Ai Weiwei


These days Ai Weiwei is an art god. Of course, I didn’t know that when I decided to skip the ‘Sunflower Seeds’ installation at the Tate Modern (bit too conceptual for me at the time).

I was only converted to the cause upon seeing a Frontline documentary a friend forwarded to me. It was a prelude to the documentary ‘So Sorry’.

In the video I was struck by the story of an activist speaking out against any bureaucracy that would rather sweep away the past, overlooking its mistakes, than acknowledge its poor decision making. Something we see around the world, where governments act first and apologise later, “we are so sorry…” without any real accountability.

“To tell the truth, whether big truth or small truth, should always be justified”, Ai Weiwei.

Weiwei religiously documents his daily life, with words and pictures, often online. Even in this, I see him challenging the norm. Where most of us take photos only at memorable moments, he points and shoots with abandon, at whatever is around him, regardless of what is in the picture or how it turned out. He is capturing the truth of his day and he is the one who decides its significance.

Weiwei’s daily exploration of the world around him resonated with people, so when he called people to action, they came. Volunteering to right a wrong and publish as many names of the school children that died in the Sichuan earthquake. Many perished due to poor construction of school buildings with the government refusing to release names of the dead. Together, they published over 4000 names.

Anyone garnering the attention of international media by questioning the role of the government is certainly going to become a focus of that government. His blog was censored or shut down, he was placed under surveillance, he was beaten, his studio destroyed, he was arrested, held without charge for 2 months and denied the right to leave China.

“I am more fearful than most people, I act more brave as I know the danger is really there”, Ai Weiwei.

Despite all of this Weiwei continues to speak out and challenge authority. His inner hooligan feeds his continued determination to be “subversive” in the face of extreme prejudice and equal determination to silence him.

“If you don’t speak out, if you don’t clear your mind, then who are you”, Ai Weiwei.

Ai Weiwei is a dangerous artist, there are few who are willing or able to maintain such a loud voice in a sea of apathy. In the western world, we are all too often accepting of what happens around us; it is too hard to be heard or even know how to speak. I too am guilty of not speaking in the face of controversy.

The sheer size of his installations provides that loud voice in a noisy world. The 5000 children’s backpacks on the exterior of the Haus de Kunst, Munich, reading “she lived happily in this world for seven years” is simply audacious.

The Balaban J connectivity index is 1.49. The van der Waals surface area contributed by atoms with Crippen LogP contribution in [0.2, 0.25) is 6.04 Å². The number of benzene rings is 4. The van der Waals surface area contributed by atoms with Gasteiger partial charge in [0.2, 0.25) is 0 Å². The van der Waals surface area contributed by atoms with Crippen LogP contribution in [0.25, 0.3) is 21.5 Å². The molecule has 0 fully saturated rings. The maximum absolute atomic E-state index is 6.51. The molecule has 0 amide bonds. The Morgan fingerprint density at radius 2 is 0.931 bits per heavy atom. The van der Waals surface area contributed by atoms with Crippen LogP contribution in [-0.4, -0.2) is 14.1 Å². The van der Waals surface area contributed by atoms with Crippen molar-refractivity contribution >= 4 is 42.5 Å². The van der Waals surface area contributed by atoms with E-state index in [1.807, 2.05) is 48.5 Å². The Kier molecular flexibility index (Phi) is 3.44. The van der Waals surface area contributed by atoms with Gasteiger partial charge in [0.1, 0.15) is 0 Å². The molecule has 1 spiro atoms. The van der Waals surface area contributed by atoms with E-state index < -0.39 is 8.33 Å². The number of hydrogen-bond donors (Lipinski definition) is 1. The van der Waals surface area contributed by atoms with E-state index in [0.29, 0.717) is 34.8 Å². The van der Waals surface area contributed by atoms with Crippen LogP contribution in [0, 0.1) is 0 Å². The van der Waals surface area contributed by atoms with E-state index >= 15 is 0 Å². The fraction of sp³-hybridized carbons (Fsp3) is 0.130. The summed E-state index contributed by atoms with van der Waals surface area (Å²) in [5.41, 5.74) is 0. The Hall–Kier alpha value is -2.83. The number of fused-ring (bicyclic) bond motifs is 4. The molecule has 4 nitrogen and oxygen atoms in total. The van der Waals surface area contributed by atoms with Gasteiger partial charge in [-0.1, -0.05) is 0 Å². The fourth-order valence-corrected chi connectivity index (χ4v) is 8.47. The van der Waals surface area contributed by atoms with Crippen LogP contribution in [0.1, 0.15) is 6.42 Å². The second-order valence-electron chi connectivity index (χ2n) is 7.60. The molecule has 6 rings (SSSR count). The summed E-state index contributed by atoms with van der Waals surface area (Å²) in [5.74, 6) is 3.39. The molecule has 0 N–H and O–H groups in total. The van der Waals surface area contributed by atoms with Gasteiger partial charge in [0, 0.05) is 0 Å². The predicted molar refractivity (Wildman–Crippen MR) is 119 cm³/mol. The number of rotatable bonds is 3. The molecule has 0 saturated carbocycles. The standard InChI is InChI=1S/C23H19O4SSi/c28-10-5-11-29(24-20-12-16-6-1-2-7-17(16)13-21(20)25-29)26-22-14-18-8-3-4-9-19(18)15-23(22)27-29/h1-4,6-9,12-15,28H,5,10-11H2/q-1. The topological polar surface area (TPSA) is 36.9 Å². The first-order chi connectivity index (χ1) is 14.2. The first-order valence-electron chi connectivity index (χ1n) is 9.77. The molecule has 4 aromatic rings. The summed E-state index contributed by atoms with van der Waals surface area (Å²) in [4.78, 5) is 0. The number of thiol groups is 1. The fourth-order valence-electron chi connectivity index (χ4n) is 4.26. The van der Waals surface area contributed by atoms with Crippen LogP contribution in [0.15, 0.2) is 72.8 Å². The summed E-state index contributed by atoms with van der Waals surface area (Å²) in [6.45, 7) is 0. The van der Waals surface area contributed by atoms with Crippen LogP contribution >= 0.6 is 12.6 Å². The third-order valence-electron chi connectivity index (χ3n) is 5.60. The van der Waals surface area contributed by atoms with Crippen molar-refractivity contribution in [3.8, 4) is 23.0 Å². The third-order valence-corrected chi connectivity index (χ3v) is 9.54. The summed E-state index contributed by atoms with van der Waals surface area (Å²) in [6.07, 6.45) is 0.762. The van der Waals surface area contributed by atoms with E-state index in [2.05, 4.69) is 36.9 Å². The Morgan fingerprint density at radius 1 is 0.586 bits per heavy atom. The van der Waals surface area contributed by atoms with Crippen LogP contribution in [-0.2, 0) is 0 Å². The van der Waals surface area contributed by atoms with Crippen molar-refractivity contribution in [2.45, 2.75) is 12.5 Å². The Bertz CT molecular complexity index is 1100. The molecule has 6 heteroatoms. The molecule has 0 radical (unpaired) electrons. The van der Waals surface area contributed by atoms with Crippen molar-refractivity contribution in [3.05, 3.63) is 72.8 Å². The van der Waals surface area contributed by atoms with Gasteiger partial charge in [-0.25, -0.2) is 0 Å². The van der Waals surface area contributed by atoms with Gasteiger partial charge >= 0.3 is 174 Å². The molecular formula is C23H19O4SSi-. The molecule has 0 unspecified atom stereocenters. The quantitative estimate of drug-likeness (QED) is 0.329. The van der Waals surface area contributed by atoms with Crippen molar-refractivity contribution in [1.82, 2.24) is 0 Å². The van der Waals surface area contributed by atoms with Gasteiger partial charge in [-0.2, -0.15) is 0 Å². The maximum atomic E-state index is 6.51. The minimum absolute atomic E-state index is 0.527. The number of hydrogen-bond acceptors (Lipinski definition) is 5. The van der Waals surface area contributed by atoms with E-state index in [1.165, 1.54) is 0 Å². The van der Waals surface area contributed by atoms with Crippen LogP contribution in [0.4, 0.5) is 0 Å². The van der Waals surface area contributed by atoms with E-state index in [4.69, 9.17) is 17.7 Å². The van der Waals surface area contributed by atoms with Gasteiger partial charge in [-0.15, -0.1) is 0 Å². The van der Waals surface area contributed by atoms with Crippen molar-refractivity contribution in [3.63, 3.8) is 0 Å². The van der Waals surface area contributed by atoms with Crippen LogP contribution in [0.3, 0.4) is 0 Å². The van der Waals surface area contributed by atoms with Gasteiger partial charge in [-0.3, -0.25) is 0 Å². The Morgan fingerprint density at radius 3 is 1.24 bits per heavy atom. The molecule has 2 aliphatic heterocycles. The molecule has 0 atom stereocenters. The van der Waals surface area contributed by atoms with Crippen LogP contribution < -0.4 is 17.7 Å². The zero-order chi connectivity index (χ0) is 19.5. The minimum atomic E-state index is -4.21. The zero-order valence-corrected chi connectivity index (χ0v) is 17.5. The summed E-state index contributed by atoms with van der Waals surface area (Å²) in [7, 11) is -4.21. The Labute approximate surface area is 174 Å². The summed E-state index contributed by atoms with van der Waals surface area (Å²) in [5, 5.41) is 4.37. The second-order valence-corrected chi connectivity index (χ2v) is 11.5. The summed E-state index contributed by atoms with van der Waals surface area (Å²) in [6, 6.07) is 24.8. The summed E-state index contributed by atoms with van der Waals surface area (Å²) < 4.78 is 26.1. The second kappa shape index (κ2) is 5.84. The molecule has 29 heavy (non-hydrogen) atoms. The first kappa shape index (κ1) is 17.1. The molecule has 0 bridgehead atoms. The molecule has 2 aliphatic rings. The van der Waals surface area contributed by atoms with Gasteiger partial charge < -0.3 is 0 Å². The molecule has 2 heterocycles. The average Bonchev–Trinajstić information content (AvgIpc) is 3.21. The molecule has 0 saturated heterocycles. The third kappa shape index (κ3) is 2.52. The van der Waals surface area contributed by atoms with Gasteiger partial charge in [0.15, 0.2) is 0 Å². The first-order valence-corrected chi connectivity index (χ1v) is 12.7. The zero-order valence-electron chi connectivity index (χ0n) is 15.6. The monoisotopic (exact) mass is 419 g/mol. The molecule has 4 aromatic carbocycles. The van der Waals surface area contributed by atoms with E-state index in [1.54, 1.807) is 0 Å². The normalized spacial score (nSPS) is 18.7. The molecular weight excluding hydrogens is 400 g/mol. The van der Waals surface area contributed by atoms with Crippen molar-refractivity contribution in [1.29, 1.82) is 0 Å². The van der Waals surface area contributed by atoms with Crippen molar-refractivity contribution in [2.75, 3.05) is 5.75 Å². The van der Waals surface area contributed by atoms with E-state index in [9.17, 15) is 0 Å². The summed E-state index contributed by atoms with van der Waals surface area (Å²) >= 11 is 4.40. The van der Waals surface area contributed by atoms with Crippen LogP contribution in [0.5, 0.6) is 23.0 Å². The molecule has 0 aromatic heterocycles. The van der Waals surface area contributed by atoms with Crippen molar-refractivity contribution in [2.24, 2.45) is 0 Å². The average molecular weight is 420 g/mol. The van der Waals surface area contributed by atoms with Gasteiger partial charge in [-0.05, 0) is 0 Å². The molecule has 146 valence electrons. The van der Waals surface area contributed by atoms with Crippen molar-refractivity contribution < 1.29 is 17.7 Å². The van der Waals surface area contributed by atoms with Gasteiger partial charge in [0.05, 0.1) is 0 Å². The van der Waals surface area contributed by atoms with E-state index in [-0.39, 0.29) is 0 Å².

In researching this piece online, much is said about Ai Weiwei the activist – it is harder to find commentary of the art itself. The vehicle for expression seems overshadowed by the message.

I find his art incredibly peaceful and calming, and yet, as my understanding of the context and concept grows, the more I am shocked and awed about what he is conveying and how he is conveying it.

Generally, conceptual art is about an individual finding personal meaning in an artist’s work. With Weiwei its different, the context is just as important as the concept.

I am struck by his ability to transform the past, to implicitly question whether the cultural history and bureaucratic structures we accept as part of our daily lives are actually in our best interests.

The thousands of bicycles going nowhere; the discarded Ming dynasty doors, windows and stools refashioned into something useless; the beams of a Ming dynasty temple created into a map of China; the ancient trees stumps placed into an art gallery – all commenting on life in China and seeking to change the way people understand that life.

When I first saw the Ming dynasty vases repainted with industrial paints, I was outraged at the destruction of historical artefacts. But the more I understand about Ai Weiwei, the more I see his point – to change or destroy the past is to give hope to a new future. You can never forget where you have come from, individually and collectively, but to stop history repeating itself you have to change the perspective of many.

Weiwei doesn’t abide by society’s implicit rules. He doesn’t set out to make art, art is another way to question those rules in his search for truth and a better China.

“Liberty is about our right to question everything,” Ai Weiwei.

Who are the authorities to decide what is precious, what is historical, what should be preserved and what should not? Why should government decide who you can marry, when you can die and what medical treatments you have to have? These are rights of the individual and yet, it is bureaucracy that makes these decisions for us.

I haven’t seen his works, but I have felt the power of his ideas and an idea can change everything, if you are brave enough to speak loudly.

Vision Board Themes: awe, transformation, culture, ideas, big, history, hooligan, determination, authenticity










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